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Seoul hopes to soften economic impact with cash subsidies

Second supplementary budget bill is being prepared

President Moon Jae-in speaks at the economy meeting on Monday. Yonhap
President Moon Jae-in speaks at the economy meeting on Monday. Yonhap

South Korea will offer up to 1 million won ($820) in disaster relief subsidy to households as part of the efforts to soften the economic impact of the COVID-19 pandemic, President Moon Jae-in revealed Monday.

The government plans to submit a bill for another supplementary budget to raise the required funds.

Speaking at an emergency economy meeting, Moon said that the subsidies will be given to households in the bottom 70 percent income group. The amount will vary depending on the number of people in a household, while a maximum of 1 million won will be given to those with four or more people.

In total, about 14 million households are eligible for the subsidy, requiring 9.1 trillion won.

“In collaboration with local governments, we have decided to provide disaster relief funds to the bottom 70 percent income group, including the middle class,” Moon said, saying that it was not an easy decision.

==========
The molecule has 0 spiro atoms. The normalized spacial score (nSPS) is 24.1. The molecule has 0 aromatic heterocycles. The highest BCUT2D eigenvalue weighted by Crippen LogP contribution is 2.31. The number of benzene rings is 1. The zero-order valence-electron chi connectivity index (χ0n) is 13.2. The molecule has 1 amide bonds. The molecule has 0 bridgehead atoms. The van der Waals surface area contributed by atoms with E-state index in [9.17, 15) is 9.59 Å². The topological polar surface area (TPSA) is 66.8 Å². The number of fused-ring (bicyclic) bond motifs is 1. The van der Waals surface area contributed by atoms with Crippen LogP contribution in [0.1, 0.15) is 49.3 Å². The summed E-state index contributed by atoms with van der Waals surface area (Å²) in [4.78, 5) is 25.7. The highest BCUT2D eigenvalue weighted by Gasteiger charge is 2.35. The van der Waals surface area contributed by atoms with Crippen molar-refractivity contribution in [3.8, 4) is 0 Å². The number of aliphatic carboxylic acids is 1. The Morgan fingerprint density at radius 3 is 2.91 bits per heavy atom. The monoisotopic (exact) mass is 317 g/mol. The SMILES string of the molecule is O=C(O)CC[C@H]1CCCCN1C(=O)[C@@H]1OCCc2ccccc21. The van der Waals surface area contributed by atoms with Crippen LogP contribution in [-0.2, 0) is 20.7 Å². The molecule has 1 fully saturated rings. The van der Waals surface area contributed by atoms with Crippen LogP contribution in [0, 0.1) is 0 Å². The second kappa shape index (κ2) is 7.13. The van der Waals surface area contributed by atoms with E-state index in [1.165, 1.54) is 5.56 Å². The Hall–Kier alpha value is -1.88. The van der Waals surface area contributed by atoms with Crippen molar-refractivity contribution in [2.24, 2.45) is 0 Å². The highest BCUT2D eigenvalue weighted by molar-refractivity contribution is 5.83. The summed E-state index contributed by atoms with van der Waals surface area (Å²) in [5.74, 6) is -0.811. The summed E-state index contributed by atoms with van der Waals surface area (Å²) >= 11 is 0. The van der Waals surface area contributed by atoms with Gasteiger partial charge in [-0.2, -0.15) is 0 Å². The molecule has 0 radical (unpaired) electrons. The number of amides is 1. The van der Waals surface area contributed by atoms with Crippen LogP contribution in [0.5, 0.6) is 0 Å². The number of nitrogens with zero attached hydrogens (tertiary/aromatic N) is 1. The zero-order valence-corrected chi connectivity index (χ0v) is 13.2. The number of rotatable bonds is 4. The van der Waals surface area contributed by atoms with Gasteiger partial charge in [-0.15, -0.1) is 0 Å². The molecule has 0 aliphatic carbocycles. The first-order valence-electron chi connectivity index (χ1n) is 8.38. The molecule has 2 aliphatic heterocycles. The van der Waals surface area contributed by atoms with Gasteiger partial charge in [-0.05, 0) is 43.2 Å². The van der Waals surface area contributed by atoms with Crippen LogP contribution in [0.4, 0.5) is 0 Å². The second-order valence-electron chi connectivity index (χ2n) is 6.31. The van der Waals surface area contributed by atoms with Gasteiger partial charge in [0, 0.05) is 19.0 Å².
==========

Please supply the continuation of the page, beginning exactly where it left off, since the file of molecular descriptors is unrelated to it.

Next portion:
He went on to ask for the understanding of those ineligible for the subsidy, saying that the government needs to conserve the means to respond to further economic impact.

Moon added that the government plans to submit the second supplementary bill quickly with the aim of having it processed by the National Assembly immediately after the April 15 general elections.

At the meeting, he also said that the pandemic’s impact on the global economy cannot be estimated, and that the government will deal with immediate issues, while preparing to deal with the long-term effects.

According to the Ministry of Economy and Finance, the central and local governments will foot 80 percent and 20 percent, respectively, of the costs, and the central government’s supplementary budget bill will be about 7.1 trillion won.

Saying that the government plans to submit the bill as quickly as possible, Finance Minister Hong Nam-ki also urged the parliament’s cooperation in processing the bill.

In addition to the subsidy, he revealed a number of measures including reducing the national health service and national pension payments for those whose income have been affected by the outbreak.

In addition, small businesses with 30 or less employees will be given three-month extensions on employment and industrial accident insurance payments.

By Choi He-suk (cheesuk@heraldcorp.com)
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